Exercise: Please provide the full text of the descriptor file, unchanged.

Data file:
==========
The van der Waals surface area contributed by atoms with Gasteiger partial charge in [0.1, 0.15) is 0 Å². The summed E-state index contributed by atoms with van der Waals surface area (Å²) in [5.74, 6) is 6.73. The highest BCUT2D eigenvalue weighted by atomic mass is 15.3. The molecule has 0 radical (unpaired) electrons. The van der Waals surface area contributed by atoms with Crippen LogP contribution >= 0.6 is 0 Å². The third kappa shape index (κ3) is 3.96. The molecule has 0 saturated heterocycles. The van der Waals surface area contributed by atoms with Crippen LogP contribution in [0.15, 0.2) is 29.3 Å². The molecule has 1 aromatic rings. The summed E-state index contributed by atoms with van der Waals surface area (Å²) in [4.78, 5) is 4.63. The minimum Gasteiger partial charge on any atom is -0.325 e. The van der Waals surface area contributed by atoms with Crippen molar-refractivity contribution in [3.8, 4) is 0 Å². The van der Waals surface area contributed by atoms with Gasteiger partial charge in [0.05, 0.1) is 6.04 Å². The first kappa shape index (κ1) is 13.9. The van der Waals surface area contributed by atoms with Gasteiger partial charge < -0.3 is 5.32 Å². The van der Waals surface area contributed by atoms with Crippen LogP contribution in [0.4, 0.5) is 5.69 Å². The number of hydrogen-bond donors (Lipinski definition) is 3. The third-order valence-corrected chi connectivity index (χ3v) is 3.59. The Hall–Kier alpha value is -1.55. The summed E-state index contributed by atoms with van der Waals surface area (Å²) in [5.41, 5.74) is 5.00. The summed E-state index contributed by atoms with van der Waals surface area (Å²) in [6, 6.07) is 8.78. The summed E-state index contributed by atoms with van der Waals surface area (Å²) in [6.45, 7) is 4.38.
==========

The van der Waals surface area contributed by atoms with Gasteiger partial charge in [0.1, 0.15) is 0 Å². The summed E-state index contributed by atoms with van der Waals surface area (Å²) in [5.74, 6) is 6.73. The highest BCUT2D eigenvalue weighted by atomic mass is 15.3. The molecule has 0 radical (unpaired) electrons. The van der Waals surface area contributed by atoms with Crippen LogP contribution >= 0.6 is 0 Å². The third kappa shape index (κ3) is 3.96. The molecule has 0 saturated heterocycles. The van der Waals surface area contributed by atoms with Crippen LogP contribution in [0.15, 0.2) is 29.3 Å². The molecule has 1 aromatic rings. The summed E-state index contributed by atoms with van der Waals surface area (Å²) in [4.78, 5) is 4.63. The minimum Gasteiger partial charge on any atom is -0.325 e. The van der Waals surface area contributed by atoms with Crippen molar-refractivity contribution in [3.8, 4) is 0 Å². The van der Waals surface area contributed by atoms with Gasteiger partial charge in [0.05, 0.1) is 6.04 Å². The first kappa shape index (κ1) is 13.9. The van der Waals surface area contributed by atoms with Gasteiger partial charge < -0.3 is 5.32 Å². The van der Waals surface area contributed by atoms with Crippen LogP contribution in [0.4, 0.5) is 5.69 Å². The number of hydrogen-bond donors (Lipinski definition) is 3. The third-order valence-corrected chi connectivity index (χ3v) is 3.59. The Hall–Kier alpha value is -1.55. The summed E-state index contributed by atoms with van der Waals surface area (Å²) in [5.41, 5.74) is 5.00. The summed E-state index contributed by atoms with van der Waals surface area (Å²) in [6, 6.07) is 8.78. The summed E-state index contributed by atoms with van der Waals surface area (Å²) in [6.45, 7) is 4.38.